It has been a whirlwind two months for Manchester United. The winter of discontent which seemed inevitable at Old Trafford never materialised and now the club head into the spring reborn.
Since José Mourinho's sacking on December 18th, United are unbeaten under interim manager Ole Gunnar Solskjaer, winning 10 of 11 fixtures and gliding seamlessly into fourth place.
Last Friday Solskajer was named the Premier League's manager of the month – the first United manager to receive the accolade since Alex Ferguson in October 2012.
The Norwegian posed with the award at Carrington alongside assistants Mike Phelan, Michael Carrick, Ewan McKenna, Mark Dempsey and goalkeeping coach Emilio Alvarez.
The picture was symbolic of the collective ethos reintroduced to the club by Solskjaer since his appointment. He is happy to delegate, to trust in others. “We are different ages. We are different in what we’re good at, we complement each other really well,” he said of his staff on Friday.
There was another photo opportunity for Solskjaer last week and he stood proudly alongside his centre-forward Marcus Rashford, who had been named January's player of the month.
One of Solskjaer’s first moves as United boss was to play Rashford through the middle, bringing him in from the left, and the return has been impressive. The 21-year-old has scored six goals in 10 appearances under the new regime, but numbers alone don’t do his revival justice.
It is one of the biggest indictments of Mourinho and his tenure that supporters and pundits were starting to question whether Rashford was really that good.
After all he was hardly starved of playing time under Mourinho. Rashford made 125 appearances in total under the Portuguese, the vast majority coming before his 21st birthday last October.
Despite playing regularly, Rashford – who burst unexpectedly onto the scene under Louis van Gaal in 2016 – seemed to be stalling. But now, like many of his Old Trafford teammates, he is freewheeling under Solskjaer.
His goal in the 1-0 win over Tottenham in January provided a blueprint for the future. With United on the break Paul Pogba's vision and perfect execution released Rashford, who was lurking menacingly on the shoulder. A fizzing blur of red, white and black, he takes one perfect touch, steadies himself and then hits the ball beyond Hugo Lloris and into the far corner, showing all the dead-eyed precision of his new gaffer.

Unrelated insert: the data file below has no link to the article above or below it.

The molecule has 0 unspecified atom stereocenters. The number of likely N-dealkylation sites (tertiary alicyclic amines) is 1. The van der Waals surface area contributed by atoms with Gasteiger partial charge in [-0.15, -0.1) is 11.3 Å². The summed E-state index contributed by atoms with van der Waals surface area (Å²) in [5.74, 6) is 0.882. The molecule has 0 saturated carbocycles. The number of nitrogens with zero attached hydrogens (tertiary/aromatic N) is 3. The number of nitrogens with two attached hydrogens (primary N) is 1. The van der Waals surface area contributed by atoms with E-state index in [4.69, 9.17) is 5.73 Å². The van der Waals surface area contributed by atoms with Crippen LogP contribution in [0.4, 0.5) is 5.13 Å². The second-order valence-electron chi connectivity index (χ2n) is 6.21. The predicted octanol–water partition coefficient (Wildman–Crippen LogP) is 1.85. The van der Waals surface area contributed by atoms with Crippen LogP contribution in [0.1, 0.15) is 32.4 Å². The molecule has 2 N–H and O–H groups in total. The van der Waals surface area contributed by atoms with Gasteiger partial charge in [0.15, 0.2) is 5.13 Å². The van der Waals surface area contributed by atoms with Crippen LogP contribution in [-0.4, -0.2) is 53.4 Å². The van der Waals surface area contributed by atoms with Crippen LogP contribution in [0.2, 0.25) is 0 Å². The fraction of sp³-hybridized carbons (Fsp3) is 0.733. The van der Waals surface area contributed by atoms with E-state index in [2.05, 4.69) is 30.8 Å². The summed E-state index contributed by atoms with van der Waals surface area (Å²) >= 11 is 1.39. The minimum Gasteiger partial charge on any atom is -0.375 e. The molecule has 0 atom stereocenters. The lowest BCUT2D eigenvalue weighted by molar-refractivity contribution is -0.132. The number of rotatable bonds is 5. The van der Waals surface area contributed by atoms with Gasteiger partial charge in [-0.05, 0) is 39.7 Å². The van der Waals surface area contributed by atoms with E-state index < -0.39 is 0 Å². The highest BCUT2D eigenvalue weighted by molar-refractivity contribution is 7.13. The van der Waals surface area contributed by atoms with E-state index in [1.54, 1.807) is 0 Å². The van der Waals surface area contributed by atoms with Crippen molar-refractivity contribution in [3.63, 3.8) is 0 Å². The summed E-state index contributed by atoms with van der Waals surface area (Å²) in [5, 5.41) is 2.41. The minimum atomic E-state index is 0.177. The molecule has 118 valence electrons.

Rashford’s relationship with Pogba is perhaps United’s most potent weapon, with Rashford’s pace and willingness to run in behind a perfect foil for the French midfielder’s carrying and passing ability.
It was a similar tactic which helped France win the World Cup in Russia last year - but instead of Rashford, Pogba was feeding the electric Kylian Mbappé.
Rashford is a year older than Mbappé, but in footballing terms they are direct peers, and arguably world football’s two most exciting young strikers. But despite being younger, Mbappé’s development has been more accelerated.
First catching the eye during Monaco's run to the Champions League semi-finals in 2017, Mbappé was soon snatched up by Paris Saint-Germain on loan, ahead of a staggering €180 million permanent transfer.He was then the standout player of the 2018 World Cup in Russia, scoring four goals as France became world champions. He memorably outshone Argentina's Lionel Messi in the last-16, delivering a stunning performance in a 4-3 victory.
In terms of silverware and global recognition, Rashford now has a bit of catching up to do with Mbappé, who has a World Cup medal hanging proudly round his neck at 20 years old.
On Tuesday night though, as Paris Saint-Germain arrive at Old Trafford in the last 16 of the Champions League, both players are once again direct peers – both with the fate of the tie partly resting on their shoulders.
And while Mbappé burst on to the scene playing in the Champions League, Rashford is yet to play his part in one of the truly big nights.
During his breakthrough season, and the season after, United were in the Europa League. Last year they limped out in the second round against Seville after delivering one of the most spineless performances of the Mourinho-era – of which there were plenty.
Rashford won't be the only player in red charting new ground on Tuesday night. Since they reached the final in 2011, United have made it beyond the last 16 of the Champions League once, when they reached the quarter-finals under David Moyes in 2014.
For a club so indelibly linked with the competition, this is a serious drought – Old Trafford is yearning for a meaningful European Cup night.
And while a clash with the nouveau riche, Qatar-funded PSG perhaps doesn’t stir the soul in the same way as a visit from Barcelona or Bayern, it is still a daunting prospect for United.
Yet United’s transformation under Solskjaer means it is now daunting for PSG as well. The visitors, without the injured Neymar, will look to their World Cup winning number seven for inspiration. The hosts will look to play on the counter, and their number 10 will be at the heart of this.
“I’m sure PSG will be as wary of Marcus Rashford as we are of Kylian Mbappé,” said Solskjaer at the weekend.
On Tuesday, Wythenshawe’s finest can finally shine under the European lights.
Club: Manchester United
Date of birth: October 31st, 1997 (21 years old)
Senior appearances: 153
Senior goals: 42
International caps: 31
International goals: 6
Major honours: 1x FA Cup, 1x League Cup, 1x Europa League
First team debut: vs FC Midtjylland (Europa League), February 25th, 2016
Club: Paris Saint-Germain
Date of birth: December 20th, 1998 (20 years old)
Senior appearances: 131
Senior goals: 70
International caps: 28
International goals: 10
Major honours: 1x World Cup, 2x Ligue 1, 1x Coupe de France, 1x French League Cup
First team debut: (AS Monaco) vs SM Caen (Ligie 1), December 2nd, 2015